- Jessyca Idi was born and raised in the state of Bahia, Brazil. Due to her parents’ tourism business she was constantly exposed to people of different cultures and languages. This allowed Jessyca to develop communication skills and a keen interest in the world outside her home country. In her High School years, Idi lived in both Italy and France. After graduation Jessyca first studied Veterinary Sciences in New Zealand. But soon her interests changed and she finally chose to enrol in Vancouver Island University, due to its program and more affordable tuition than other institutions. Here Idi is studying for a BA with majors in Global Studies, aiming for a career in international development. Jessyca and Hamdi co-chair the VIU – World University Service of Canada Local Committee.
- Suzanne de la Barre first developed her passion for community service when she was 17 years old and joined Katimavik – an amazing program that offered young Canadians the opportunity to live and do volunteer work for 9 months in different communities across the country. It was that same love of service that introduced her to the World University Service of Canada (WUSC) in 1997. She worked with WUSC for 10 years in various positions including as a WUSC volunteer placed with Canadian Physicians for Aid and Relief in Malawi, as coordinator of WUSCs 1999 International Seminar in Zimbabwe, as the Ottawa-based Senior Program Officer on the Refugee Sponsorship Program and the Regional representative for Local Committees for Western Canada, as Manager of Student Programs, and finally, she served for two terms on WUSCs Board of Directors. Suzanne left WUSC to pursue her PhD, and with that pursuit, she shifted her love of travel and adventure back to the Canadian north – a region she has spent a lot of time in since her childhood. Her research examines tourism and community development across the circumpolar north, in Canada and internationally. She has been a faculty member of VIUs Department of Recreation and Tourism Management for the past four years, where she teaches culture, change, and community development courses in the undergraduate Bachelor of Tourism Management program, as well as in the Master of Arts in Sustainable Leisure Management program. Suzanne will provide an overview of WUSC and its programs, and will share with us some highlights from her work with the Refugee Sponsorship program, including some personal perspectives relating to the theme of this lecture series - Where is home?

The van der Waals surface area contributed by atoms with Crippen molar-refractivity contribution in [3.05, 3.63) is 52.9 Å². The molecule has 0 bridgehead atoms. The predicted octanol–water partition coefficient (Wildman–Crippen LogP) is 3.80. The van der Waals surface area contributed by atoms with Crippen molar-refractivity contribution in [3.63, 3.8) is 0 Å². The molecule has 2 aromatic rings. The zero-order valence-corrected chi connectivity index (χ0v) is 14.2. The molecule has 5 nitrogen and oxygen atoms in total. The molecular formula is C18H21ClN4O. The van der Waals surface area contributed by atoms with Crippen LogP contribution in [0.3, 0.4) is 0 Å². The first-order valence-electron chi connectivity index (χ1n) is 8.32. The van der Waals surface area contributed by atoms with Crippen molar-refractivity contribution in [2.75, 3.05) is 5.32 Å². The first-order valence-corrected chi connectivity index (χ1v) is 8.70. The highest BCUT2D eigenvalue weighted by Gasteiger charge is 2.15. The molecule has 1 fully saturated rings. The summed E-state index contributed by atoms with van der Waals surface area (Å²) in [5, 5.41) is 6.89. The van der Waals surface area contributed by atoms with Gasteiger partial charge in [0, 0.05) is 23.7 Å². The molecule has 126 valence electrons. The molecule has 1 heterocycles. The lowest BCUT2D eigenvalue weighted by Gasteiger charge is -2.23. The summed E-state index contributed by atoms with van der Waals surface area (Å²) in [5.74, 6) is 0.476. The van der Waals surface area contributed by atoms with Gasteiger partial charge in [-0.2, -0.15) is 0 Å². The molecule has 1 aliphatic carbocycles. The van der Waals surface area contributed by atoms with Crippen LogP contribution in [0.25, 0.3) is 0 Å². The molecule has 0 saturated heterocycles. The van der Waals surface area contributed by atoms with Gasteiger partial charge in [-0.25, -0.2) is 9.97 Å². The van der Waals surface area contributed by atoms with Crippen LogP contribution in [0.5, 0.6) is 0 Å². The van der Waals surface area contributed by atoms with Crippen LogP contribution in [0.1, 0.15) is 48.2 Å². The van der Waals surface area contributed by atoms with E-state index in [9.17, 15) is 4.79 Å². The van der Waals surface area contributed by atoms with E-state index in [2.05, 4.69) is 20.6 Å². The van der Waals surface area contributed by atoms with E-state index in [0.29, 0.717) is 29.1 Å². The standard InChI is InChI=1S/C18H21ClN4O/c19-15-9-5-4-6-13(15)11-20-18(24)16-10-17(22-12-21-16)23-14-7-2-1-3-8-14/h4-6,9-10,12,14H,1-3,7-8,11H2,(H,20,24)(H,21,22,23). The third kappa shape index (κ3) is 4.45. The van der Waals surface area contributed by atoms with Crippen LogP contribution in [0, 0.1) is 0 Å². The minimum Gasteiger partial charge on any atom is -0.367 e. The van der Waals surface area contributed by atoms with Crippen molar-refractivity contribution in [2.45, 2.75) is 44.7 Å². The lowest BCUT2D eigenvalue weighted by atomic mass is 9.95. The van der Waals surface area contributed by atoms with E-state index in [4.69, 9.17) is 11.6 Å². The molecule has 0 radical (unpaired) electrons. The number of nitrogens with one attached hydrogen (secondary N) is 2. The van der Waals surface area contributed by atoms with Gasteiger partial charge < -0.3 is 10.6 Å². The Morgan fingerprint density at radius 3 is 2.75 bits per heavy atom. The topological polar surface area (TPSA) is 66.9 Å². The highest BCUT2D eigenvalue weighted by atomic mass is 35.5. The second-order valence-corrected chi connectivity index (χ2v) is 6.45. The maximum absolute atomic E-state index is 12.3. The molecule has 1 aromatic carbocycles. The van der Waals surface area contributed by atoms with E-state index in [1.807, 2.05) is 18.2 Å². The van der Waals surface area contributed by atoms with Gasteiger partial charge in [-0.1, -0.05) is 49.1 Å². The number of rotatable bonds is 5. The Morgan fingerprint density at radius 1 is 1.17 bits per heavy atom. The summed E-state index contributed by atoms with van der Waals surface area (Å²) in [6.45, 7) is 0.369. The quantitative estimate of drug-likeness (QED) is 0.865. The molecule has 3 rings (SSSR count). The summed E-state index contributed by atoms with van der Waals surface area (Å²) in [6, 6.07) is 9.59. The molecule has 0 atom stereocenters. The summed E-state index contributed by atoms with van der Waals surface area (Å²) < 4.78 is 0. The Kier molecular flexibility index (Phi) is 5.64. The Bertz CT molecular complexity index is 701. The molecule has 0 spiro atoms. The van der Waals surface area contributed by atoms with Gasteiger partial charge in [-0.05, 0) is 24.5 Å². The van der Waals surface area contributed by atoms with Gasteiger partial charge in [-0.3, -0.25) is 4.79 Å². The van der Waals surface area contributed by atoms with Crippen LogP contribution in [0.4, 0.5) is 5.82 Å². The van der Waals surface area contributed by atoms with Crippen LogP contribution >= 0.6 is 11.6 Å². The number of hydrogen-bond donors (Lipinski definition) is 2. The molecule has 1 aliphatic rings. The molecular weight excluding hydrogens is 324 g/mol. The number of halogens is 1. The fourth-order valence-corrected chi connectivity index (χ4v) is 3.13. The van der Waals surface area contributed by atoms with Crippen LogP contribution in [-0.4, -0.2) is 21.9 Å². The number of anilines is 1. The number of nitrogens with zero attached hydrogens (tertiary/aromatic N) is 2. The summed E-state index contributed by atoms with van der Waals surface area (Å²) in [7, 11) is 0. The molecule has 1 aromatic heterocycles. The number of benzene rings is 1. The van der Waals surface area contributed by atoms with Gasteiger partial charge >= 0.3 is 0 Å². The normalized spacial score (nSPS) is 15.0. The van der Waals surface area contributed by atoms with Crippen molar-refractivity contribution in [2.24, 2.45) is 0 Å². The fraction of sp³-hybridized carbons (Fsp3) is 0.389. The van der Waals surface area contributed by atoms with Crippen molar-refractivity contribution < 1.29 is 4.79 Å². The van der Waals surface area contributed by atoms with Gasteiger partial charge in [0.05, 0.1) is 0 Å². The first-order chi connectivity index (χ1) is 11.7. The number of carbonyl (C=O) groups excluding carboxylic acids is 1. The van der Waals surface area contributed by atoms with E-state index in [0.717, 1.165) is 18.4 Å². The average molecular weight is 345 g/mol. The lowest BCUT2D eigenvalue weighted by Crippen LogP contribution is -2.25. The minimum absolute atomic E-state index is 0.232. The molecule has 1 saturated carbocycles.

March 15th – speaker Bob McDonald, CBC Science journalist: will give a new perspective on earth with his topic “Canadian Spacewalkers: Hadfield, MacLean and Williams Remember the Ultimate High Adventure” This is the title of his latest book, which is about the only three Canadians to perform spacewalks outside the International Space Station, and the incredible stories they have to tell about their perspective hanging weightless 400 km above the Earth holding on with one hand alone with the rest of the universe. Bob has been widely recognized for his outstanding contribution in helping the public understand and appreciate Science.
Knox United Church – 345 Pym Street, Parksville
Every Tuesday – February 16 – March 15
Doors will open at 11:30
Lunch: Please bring a bag lunch. Knox will provide beverages.
Lecture will run from 12 noon to 1 pm, including a question period.
Admission is $8.00 per lecture or 5 for $35.00.
Tickets/information: call the church: 250-248-3927 or visit: www.kucparksville.ca.
Knox strives to be a scent-free facility - your cooperation is very much appreciated.